a couple of years in a row, I had the opportunity to minister
at the Worship Workshop at Only Believe Ministries Church in Botkins,
Ohio. What an awesome time we had, worshipping with a choir
and band consisting of about 150 people! The Anointing was
very strong and we truly had a great time in God's presence!
you may already know, I have come out with a SongBook
to go along with my praise and worship CDs. We had it available
at our product table at the conference. One person who was
browsing through it at our table made the comment, "Wow!
You even have sheet music for piano! I haven't seen sheet
music in ages!" He was basically referring to the fact
that many contemporary church musicians very often have to play
from lead sheets rather than sheet music. He was relieved
to see that I actually had some sheet music for him to read, evidently
something that does not happen often enough for him. A
couple of days later, there was a series of messages on my church
music internet newsgroup regarding whether it was better to read
or to play by ear.
whole philosophy is basically this...you need to be able to do
both. For those of you who read only, I believe that if
you really apply yourself, if you really try to put forth some
effort, and if you practice, you will not be bound to just being
able to play by reading. And for those of you who do not
know how to read music, I believe you are robbing yourself of
many blessings that being able to read can give you.
you can play by ear, it is so much easier to learn songs that
are hard to find sheet music for. It also allows much more
freedom during a service to be able to go to certain songs at
the leading of the Holy Spirit, without having to search through
your book for the right music. On the other hand, if you
only play by ear, you may find it hard to understand certain complex
rhythms, fills, and hits. If the worship leader says to
play a chord "on the 'and' of three" or "on the
'e' of four", many people who don't read wouldn't know what
you are a drummer and you can't read, your music director would
not be able to write out a certain rhythm for you to play.
But if you are a keyboard player who can't play by ear, and your
worship leader starts singing "Amazing Grace" in the
key of G, you may not be able to follow. Being able to read
and play by ear (or lead sheets) is a big asset in music
those of you who can play by ear (or lead sheets) I also want
to say this...you should know the music you are playing well enough
that you can play it without having your eyes glued to the page
the whole time. Even if you can't play by ear very well,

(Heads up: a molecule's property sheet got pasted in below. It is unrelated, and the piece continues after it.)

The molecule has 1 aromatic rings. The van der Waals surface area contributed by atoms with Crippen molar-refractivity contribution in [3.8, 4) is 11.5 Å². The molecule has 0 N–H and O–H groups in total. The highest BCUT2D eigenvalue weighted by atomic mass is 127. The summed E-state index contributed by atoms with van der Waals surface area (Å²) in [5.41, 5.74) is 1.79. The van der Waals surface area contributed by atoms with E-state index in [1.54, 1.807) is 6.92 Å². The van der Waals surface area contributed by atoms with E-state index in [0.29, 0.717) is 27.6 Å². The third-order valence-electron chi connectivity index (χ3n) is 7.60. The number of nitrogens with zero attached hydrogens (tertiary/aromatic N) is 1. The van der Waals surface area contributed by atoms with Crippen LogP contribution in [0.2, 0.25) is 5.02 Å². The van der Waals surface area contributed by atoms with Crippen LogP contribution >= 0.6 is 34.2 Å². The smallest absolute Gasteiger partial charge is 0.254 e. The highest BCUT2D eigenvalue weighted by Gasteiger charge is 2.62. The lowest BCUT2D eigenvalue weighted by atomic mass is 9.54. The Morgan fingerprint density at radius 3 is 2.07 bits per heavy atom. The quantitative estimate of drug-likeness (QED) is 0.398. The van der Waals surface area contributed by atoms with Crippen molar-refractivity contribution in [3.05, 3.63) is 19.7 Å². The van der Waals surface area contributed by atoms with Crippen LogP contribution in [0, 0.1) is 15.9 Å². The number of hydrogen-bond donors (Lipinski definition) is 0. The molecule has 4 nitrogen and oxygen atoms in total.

you can at least memorize the chords of the song so that you know
what chords are coming up next. Even if you are not necessarily
playing them by "hearing" them in your head, you can
memorize them to the point that your lead sheets are not a "crutch".
play by ear. I learn songs by ear. There's hardly
a song in my repertoire that I have ever seen the sheet music
or lead sheets for. I have simply heard them on a recording
and learned them by listening to them. This talent is not
something that happened overnight, but by years of practice and
study. It is one of my greatest assets as a music minister,
because I can simply listen to a song and play along with it almost
immediately. Even songs that I have never played before,
or songs that I haven't heard for months but still know how they
go, I can play with relative ease.
able to play by ear has also made me a better songwriter.
In fact there are songs that have been completely written without
me touching a single key on the keyboard, because I can "hear"
the chords and melody line in my head without having to try to
peck it out. Then, when the song is finished, I can go sit
down at my keyboard and actually play it.
I also know how to read. I played trumpet in band as my
main instrument for almost 10 years, so I can read quite well.
I know and understand rhythms. Therefore I can teach songs
with greater ease. I can write out rhythms or notes for
those who can read. I can write horn parts for a horn section
if needed. Knowing how to read has made me a more versatile
encourage all of you instrumentalists out there to apply yourself
towards the task of being competent both in reading and playing
by ear. You will find your talent growing exponentially
if you do. Make the most out of your talent. Be the
most versatile player you can be. No, it will not be easy,
but it will be very well worth it! Encourage everyone on
your team to do the same. God bless you in your efforts
to make the most out of your God-given talent! Matthew 25
says that God will bless you for it!